Regions and countries become synonymous with certain brands. Tetley Tea put Yorkshire on the map, Apple helps to make the USA a tech powerhouse and Guinness puts Ireland at the top of the beer-producing stage with its ruby red colour and caramelised flavour. That being said, we’re keen to point out here and now that there’s so much more to Ireland than the whole ‘my goodness, my Guinness’ business. Take Ireland’s mountains, for example. Take the ten highest mountains in Ireland. They’re epic.
Because the mountains in Ireland are known for being in cloud around 75% of the time, and receive a staggering 225 days of rainfall per year, you could be forgiven for not knowing that the country is actually pretty mountainous. The peaks are simply hidden from view more often than not.
“The mountains in Ireland are known for being in cloud around 75% of the time”
As with most ‘highest mountains in…’ articles, there’s always some confusion found between mountains that stand alone and mountains that are formed off from other mountains.
The mountains in this article are required to have a prominence (the measure of an independent mountain, from its lowest contour line to summit) of over 100m to be included. Some lists out there include mountains with a mere prominence of just 30m, but we’re only including proper mountains here.
Location: Co. Kerry
Irish name: Corrán Tuathail
Irish meaning: Tuathal’s sickle
The central peaks of the MacGillycuddy’s Reeks mountain range, and Ireland’s highest mountain. Carrauntoohil is linked together to many of the other 1,000m peaks in the MacGillycuddy’s Reeks. You can ascend the Beenkeragh Ridge in a northerly direction, which leads down to Beenkeragh (1,008m) or in a westerly direction along the Caher Ridge that leads to the summit of Caher (1,000m). Note: Both Beenkeragh and Caher do not have a high enough prominence to be included in the list of highest mountains in Ireland.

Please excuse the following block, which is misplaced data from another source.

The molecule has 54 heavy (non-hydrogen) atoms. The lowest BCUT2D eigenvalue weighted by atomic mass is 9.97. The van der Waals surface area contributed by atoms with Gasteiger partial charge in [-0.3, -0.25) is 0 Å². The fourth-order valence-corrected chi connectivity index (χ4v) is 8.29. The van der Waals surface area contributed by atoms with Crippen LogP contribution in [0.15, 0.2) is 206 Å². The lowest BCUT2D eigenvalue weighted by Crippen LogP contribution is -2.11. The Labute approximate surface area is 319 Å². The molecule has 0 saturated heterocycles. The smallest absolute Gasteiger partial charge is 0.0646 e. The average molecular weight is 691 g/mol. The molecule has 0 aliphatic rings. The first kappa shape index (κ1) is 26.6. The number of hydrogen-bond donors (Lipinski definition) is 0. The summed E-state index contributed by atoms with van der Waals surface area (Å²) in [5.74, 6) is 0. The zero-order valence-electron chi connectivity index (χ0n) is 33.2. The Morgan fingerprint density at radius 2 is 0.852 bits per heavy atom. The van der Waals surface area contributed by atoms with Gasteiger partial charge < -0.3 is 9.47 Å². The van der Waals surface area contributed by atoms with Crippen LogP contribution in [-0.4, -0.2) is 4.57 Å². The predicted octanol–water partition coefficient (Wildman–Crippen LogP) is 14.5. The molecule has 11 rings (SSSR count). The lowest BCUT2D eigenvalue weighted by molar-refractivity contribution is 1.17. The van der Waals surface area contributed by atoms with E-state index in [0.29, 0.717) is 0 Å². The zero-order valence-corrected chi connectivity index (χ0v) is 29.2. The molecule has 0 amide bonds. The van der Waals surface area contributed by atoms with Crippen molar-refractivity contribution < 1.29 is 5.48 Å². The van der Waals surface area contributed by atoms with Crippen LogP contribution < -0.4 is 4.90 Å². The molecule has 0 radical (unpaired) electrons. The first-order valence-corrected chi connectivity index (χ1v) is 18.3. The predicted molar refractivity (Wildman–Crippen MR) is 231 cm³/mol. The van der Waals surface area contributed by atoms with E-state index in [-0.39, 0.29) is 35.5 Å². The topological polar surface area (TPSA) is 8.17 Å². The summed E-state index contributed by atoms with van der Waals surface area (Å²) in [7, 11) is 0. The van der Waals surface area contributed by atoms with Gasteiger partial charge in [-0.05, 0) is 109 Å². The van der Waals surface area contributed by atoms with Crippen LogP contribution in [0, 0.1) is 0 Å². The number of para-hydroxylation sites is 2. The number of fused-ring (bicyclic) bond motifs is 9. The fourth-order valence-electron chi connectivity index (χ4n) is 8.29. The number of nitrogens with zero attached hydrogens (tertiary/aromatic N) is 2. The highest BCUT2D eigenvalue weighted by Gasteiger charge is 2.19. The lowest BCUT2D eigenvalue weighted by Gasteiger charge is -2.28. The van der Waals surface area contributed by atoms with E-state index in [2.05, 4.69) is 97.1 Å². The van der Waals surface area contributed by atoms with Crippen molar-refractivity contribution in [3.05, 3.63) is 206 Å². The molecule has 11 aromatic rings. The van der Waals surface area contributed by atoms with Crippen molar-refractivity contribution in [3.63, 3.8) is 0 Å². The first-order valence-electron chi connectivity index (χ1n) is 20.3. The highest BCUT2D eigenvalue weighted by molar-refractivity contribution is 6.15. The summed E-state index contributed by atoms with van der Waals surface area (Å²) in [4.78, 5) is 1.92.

Carrauntoohil can be walked up using the worryingly named ‘Devil’s Ladder’ which is the most popular and direct walking route up to the summit. Due to its popularity, the Devil’s Ladder has largely become eroded. The ladder itself is a wide bolder-strewn gully that houses more than enough loose rocks to cause concern when ascending or descending – certainly not one to aim for on a busy day. Once on the top of the Ladder, the path up to the summit is relatively straightforward via the long summit slope.
2) Cnoc na Péiste
Location: Co. Kerry
Irish name: Cnoc na Péiste
Irish meaning: Hill of the serpent
Being second on this list and technically fourth highest mountain in Ireland (based on overall height), very few people ascend to the summit of Cnoc na Péiste and those that do will know little about the tragedy that occurred on this mountain in the 1943.
An American Airforce C 47 (military transport aircraft) was on a ferry flight from the USA to England, whilst ferrying supplies over to the front line in preparation for D-Day. In total darkness and radio silence, to avoid the lurking German Luftwaffe, the C 47 dropped down to an altitude of 600m in order to sight their way across the bleak landscape. However, what the crewmen did not realise was that they were in terrain with many 900m+ peaks surrounding them – the MacGillycuddy’s Reeks mountain range. The C 47 soon slammed into the side of the Cnoc na Péiste, killing four of the crew instantly. Staff Sgt. Arthur Schwartz managed to crawl away from the burning wreckage, but sadly died soon afterwards.